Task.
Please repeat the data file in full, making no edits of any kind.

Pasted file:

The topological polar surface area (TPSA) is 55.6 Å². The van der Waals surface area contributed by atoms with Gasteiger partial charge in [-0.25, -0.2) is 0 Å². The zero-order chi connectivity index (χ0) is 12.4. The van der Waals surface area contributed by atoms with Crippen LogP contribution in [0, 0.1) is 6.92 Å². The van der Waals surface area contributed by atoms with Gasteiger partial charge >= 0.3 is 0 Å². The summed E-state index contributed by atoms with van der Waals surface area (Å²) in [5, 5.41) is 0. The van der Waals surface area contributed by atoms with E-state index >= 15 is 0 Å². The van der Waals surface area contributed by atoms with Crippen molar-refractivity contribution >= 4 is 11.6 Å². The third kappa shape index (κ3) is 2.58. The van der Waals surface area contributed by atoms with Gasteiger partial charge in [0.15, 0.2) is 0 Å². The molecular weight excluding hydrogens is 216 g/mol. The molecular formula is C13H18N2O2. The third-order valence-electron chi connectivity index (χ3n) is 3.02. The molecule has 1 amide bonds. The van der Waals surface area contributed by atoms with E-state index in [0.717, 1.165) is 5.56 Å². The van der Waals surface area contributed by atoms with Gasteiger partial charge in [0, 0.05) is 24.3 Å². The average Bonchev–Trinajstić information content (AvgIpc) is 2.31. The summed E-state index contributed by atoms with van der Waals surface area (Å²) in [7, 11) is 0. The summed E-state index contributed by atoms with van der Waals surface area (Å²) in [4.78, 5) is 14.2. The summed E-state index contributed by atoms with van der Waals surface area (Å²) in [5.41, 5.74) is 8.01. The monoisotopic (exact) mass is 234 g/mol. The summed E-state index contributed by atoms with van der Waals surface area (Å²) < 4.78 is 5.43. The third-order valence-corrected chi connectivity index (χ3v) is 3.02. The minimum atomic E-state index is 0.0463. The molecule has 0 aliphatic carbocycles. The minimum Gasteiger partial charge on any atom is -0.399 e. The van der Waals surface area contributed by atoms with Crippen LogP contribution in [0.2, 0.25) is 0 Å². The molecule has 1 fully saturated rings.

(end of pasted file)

The topological polar surface area (TPSA) is 55.6 Å². The van der Waals surface area contributed by atoms with Gasteiger partial charge in [-0.25, -0.2) is 0 Å². The zero-order chi connectivity index (χ0) is 12.4. The van der Waals surface area contributed by atoms with Crippen LogP contribution in [0, 0.1) is 6.92 Å². The van der Waals surface area contributed by atoms with Gasteiger partial charge >= 0.3 is 0 Å². The summed E-state index contributed by atoms with van der Waals surface area (Å²) in [5, 5.41) is 0. The van der Waals surface area contributed by atoms with E-state index >= 15 is 0 Å². The van der Waals surface area contributed by atoms with Crippen molar-refractivity contribution >= 4 is 11.6 Å². The third kappa shape index (κ3) is 2.58. The van der Waals surface area contributed by atoms with Gasteiger partial charge in [0.15, 0.2) is 0 Å². The molecular weight excluding hydrogens is 216 g/mol. The molecular formula is C13H18N2O2. The third-order valence-electron chi connectivity index (χ3n) is 3.02. The molecule has 1 amide bonds. The van der Waals surface area contributed by atoms with E-state index in [0.717, 1.165) is 5.56 Å². The van der Waals surface area contributed by atoms with Gasteiger partial charge in [0, 0.05) is 24.3 Å². The average Bonchev–Trinajstić information content (AvgIpc) is 2.31. The summed E-state index contributed by atoms with van der Waals surface area (Å²) in [7, 11) is 0. The summed E-state index contributed by atoms with van der Waals surface area (Å²) in [4.78, 5) is 14.2. The summed E-state index contributed by atoms with van der Waals surface area (Å²) in [5.41, 5.74) is 8.01. The monoisotopic (exact) mass is 234 g/mol. The summed E-state index contributed by atoms with van der Waals surface area (Å²) < 4.78 is 5.43. The third-order valence-corrected chi connectivity index (χ3v) is 3.02. The minimum atomic E-state index is 0.0463. The molecule has 0 aliphatic carbocycles. The minimum Gasteiger partial charge on any atom is -0.399 e. The van der Waals surface area contributed by atoms with Crippen LogP contribution in [0.2, 0.25) is 0 Å². The molecule has 1 fully saturated rings.